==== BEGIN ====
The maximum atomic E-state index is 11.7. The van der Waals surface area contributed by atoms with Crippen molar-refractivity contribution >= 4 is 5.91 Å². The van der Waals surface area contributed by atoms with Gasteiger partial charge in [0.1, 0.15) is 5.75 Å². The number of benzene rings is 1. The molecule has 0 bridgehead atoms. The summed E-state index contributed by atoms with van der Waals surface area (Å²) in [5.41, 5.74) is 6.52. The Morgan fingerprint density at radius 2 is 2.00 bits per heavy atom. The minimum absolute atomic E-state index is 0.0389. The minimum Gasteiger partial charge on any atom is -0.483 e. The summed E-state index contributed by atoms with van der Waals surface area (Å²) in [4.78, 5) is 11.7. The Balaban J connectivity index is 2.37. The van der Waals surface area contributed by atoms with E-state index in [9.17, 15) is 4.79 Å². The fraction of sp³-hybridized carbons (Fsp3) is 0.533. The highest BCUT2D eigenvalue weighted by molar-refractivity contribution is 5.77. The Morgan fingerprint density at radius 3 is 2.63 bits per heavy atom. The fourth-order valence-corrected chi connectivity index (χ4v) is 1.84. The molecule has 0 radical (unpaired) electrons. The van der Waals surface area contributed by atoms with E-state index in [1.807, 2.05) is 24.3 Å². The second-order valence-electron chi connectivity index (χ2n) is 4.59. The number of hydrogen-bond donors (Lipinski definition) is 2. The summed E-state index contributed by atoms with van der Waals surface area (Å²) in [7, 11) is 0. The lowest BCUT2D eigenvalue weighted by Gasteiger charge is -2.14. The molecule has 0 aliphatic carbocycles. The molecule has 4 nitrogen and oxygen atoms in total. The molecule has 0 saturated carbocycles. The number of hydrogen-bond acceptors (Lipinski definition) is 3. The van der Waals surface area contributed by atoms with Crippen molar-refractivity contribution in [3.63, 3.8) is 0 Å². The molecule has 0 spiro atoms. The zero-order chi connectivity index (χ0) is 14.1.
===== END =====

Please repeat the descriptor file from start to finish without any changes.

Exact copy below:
The maximum atomic E-state index is 11.7. The van der Waals surface area contributed by atoms with Crippen molar-refractivity contribution >= 4 is 5.91 Å². The van der Waals surface area contributed by atoms with Gasteiger partial charge in [0.1, 0.15) is 5.75 Å². The number of benzene rings is 1. The molecule has 0 bridgehead atoms. The summed E-state index contributed by atoms with van der Waals surface area (Å²) in [5.41, 5.74) is 6.52. The Morgan fingerprint density at radius 2 is 2.00 bits per heavy atom. The minimum absolute atomic E-state index is 0.0389. The minimum Gasteiger partial charge on any atom is -0.483 e. The summed E-state index contributed by atoms with van der Waals surface area (Å²) in [4.78, 5) is 11.7. The Balaban J connectivity index is 2.37. The van der Waals surface area contributed by atoms with E-state index in [9.17, 15) is 4.79 Å². The fraction of sp³-hybridized carbons (Fsp3) is 0.533. The highest BCUT2D eigenvalue weighted by molar-refractivity contribution is 5.77. The Morgan fingerprint density at radius 3 is 2.63 bits per heavy atom. The fourth-order valence-corrected chi connectivity index (χ4v) is 1.84. The molecule has 0 radical (unpaired) electrons. The van der Waals surface area contributed by atoms with E-state index in [1.807, 2.05) is 24.3 Å². The second-order valence-electron chi connectivity index (χ2n) is 4.59. The number of hydrogen-bond donors (Lipinski definition) is 2. The summed E-state index contributed by atoms with van der Waals surface area (Å²) in [7, 11) is 0. The lowest BCUT2D eigenvalue weighted by Gasteiger charge is -2.14. The molecule has 0 aliphatic carbocycles. The molecule has 4 nitrogen and oxygen atoms in total. The molecule has 0 saturated carbocycles. The number of hydrogen-bond acceptors (Lipinski definition) is 3. The van der Waals surface area contributed by atoms with Crippen molar-refractivity contribution in [3.63, 3.8) is 0 Å². The molecule has 0 spiro atoms. The zero-order chi connectivity index (χ0) is 14.1.